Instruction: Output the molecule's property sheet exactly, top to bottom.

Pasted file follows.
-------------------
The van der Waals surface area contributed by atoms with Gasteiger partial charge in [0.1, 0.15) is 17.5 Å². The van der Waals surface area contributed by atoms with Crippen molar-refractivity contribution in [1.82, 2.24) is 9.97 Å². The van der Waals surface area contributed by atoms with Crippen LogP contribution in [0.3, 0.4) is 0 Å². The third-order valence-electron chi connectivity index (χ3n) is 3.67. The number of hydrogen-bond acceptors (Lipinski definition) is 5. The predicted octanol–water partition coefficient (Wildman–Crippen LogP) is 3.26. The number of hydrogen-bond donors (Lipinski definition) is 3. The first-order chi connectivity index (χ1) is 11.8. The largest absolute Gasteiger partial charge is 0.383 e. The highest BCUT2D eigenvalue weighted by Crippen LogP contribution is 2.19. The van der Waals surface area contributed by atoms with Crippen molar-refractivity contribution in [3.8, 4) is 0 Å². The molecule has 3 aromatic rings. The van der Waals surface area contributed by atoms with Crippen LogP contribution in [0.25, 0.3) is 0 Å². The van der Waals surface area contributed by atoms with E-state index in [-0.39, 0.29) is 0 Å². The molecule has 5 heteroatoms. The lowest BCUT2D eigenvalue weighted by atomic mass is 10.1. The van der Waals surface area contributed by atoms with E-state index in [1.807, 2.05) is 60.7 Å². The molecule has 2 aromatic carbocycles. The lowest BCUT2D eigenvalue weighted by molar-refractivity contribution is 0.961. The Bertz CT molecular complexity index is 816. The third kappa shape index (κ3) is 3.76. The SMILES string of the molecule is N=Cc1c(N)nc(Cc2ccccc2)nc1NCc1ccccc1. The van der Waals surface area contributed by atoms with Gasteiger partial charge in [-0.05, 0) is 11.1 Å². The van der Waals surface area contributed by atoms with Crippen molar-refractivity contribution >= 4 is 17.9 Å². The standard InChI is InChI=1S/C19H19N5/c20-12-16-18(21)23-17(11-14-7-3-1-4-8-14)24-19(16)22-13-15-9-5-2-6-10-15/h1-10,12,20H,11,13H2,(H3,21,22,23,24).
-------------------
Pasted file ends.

The van der Waals surface area contributed by atoms with Gasteiger partial charge in [0.1, 0.15) is 17.5 Å². The van der Waals surface area contributed by atoms with Crippen molar-refractivity contribution in [1.82, 2.24) is 9.97 Å². The van der Waals surface area contributed by atoms with Crippen LogP contribution in [0.3, 0.4) is 0 Å². The third-order valence-electron chi connectivity index (χ3n) is 3.67. The number of hydrogen-bond acceptors (Lipinski definition) is 5. The predicted octanol–water partition coefficient (Wildman–Crippen LogP) is 3.26. The number of hydrogen-bond donors (Lipinski definition) is 3. The first-order chi connectivity index (χ1) is 11.8. The largest absolute Gasteiger partial charge is 0.383 e. The highest BCUT2D eigenvalue weighted by Crippen LogP contribution is 2.19. The van der Waals surface area contributed by atoms with Crippen molar-refractivity contribution in [3.8, 4) is 0 Å². The molecule has 3 aromatic rings. The van der Waals surface area contributed by atoms with Crippen LogP contribution in [0.25, 0.3) is 0 Å². The van der Waals surface area contributed by atoms with E-state index in [-0.39, 0.29) is 0 Å². The molecule has 5 heteroatoms. The lowest BCUT2D eigenvalue weighted by atomic mass is 10.1. The van der Waals surface area contributed by atoms with E-state index in [1.807, 2.05) is 60.7 Å². The molecule has 2 aromatic carbocycles. The lowest BCUT2D eigenvalue weighted by molar-refractivity contribution is 0.961. The Bertz CT molecular complexity index is 816. The third kappa shape index (κ3) is 3.76. The SMILES string of the molecule is N=Cc1c(N)nc(Cc2ccccc2)nc1NCc1ccccc1. The van der Waals surface area contributed by atoms with Gasteiger partial charge in [-0.05, 0) is 11.1 Å². The van der Waals surface area contributed by atoms with Crippen molar-refractivity contribution >= 4 is 17.9 Å². The standard InChI is InChI=1S/C19H19N5/c20-12-16-18(21)23-17(11-14-7-3-1-4-8-14)24-19(16)22-13-15-9-5-2-6-10-15/h1-10,12,20H,11,13H2,(H3,21,22,23,24).